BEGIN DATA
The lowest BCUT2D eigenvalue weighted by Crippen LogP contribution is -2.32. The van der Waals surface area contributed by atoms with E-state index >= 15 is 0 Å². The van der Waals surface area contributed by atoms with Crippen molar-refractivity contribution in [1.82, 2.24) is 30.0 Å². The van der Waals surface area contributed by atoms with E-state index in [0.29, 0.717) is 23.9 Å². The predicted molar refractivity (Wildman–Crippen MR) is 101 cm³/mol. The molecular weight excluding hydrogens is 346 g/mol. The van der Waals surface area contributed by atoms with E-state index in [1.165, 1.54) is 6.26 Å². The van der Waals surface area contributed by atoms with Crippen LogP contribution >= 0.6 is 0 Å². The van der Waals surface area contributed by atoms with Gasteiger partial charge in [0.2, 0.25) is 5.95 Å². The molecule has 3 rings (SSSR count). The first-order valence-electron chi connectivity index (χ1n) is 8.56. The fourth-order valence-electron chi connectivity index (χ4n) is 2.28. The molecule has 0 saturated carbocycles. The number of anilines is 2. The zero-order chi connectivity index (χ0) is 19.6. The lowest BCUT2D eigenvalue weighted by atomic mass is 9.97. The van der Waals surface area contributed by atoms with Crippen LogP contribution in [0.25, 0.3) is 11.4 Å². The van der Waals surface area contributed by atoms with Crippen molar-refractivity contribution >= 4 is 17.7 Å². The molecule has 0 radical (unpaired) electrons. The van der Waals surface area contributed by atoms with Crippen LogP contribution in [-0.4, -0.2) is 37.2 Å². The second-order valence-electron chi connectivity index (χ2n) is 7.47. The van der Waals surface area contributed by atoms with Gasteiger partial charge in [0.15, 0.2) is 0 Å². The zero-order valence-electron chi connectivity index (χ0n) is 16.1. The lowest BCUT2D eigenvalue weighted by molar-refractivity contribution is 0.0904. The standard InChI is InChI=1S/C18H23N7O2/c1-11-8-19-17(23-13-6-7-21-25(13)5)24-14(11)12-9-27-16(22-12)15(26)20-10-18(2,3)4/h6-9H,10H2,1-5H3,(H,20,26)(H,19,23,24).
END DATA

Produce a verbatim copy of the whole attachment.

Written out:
The lowest BCUT2D eigenvalue weighted by Crippen LogP contribution is -2.32. The van der Waals surface area contributed by atoms with E-state index >= 15 is 0 Å². The van der Waals surface area contributed by atoms with Crippen molar-refractivity contribution in [1.82, 2.24) is 30.0 Å². The van der Waals surface area contributed by atoms with E-state index in [0.29, 0.717) is 23.9 Å². The predicted molar refractivity (Wildman–Crippen MR) is 101 cm³/mol. The molecular weight excluding hydrogens is 346 g/mol. The van der Waals surface area contributed by atoms with E-state index in [1.165, 1.54) is 6.26 Å². The van der Waals surface area contributed by atoms with Crippen LogP contribution >= 0.6 is 0 Å². The van der Waals surface area contributed by atoms with Gasteiger partial charge in [0.2, 0.25) is 5.95 Å². The molecule has 3 rings (SSSR count). The first-order valence-electron chi connectivity index (χ1n) is 8.56. The fourth-order valence-electron chi connectivity index (χ4n) is 2.28. The molecule has 0 saturated carbocycles. The number of anilines is 2. The zero-order chi connectivity index (χ0) is 19.6. The lowest BCUT2D eigenvalue weighted by atomic mass is 9.97. The van der Waals surface area contributed by atoms with Crippen LogP contribution in [0.25, 0.3) is 11.4 Å². The van der Waals surface area contributed by atoms with Crippen molar-refractivity contribution >= 4 is 17.7 Å². The molecule has 0 radical (unpaired) electrons. The van der Waals surface area contributed by atoms with Crippen LogP contribution in [-0.4, -0.2) is 37.2 Å². The second-order valence-electron chi connectivity index (χ2n) is 7.47. The van der Waals surface area contributed by atoms with Gasteiger partial charge in [0.15, 0.2) is 0 Å². The zero-order valence-electron chi connectivity index (χ0n) is 16.1. The lowest BCUT2D eigenvalue weighted by molar-refractivity contribution is 0.0904. The standard InChI is InChI=1S/C18H23N7O2/c1-11-8-19-17(23-13-6-7-21-25(13)5)24-14(11)12-9-27-16(22-12)15(26)20-10-18(2,3)4/h6-9H,10H2,1-5H3,(H,20,26)(H,19,23,24).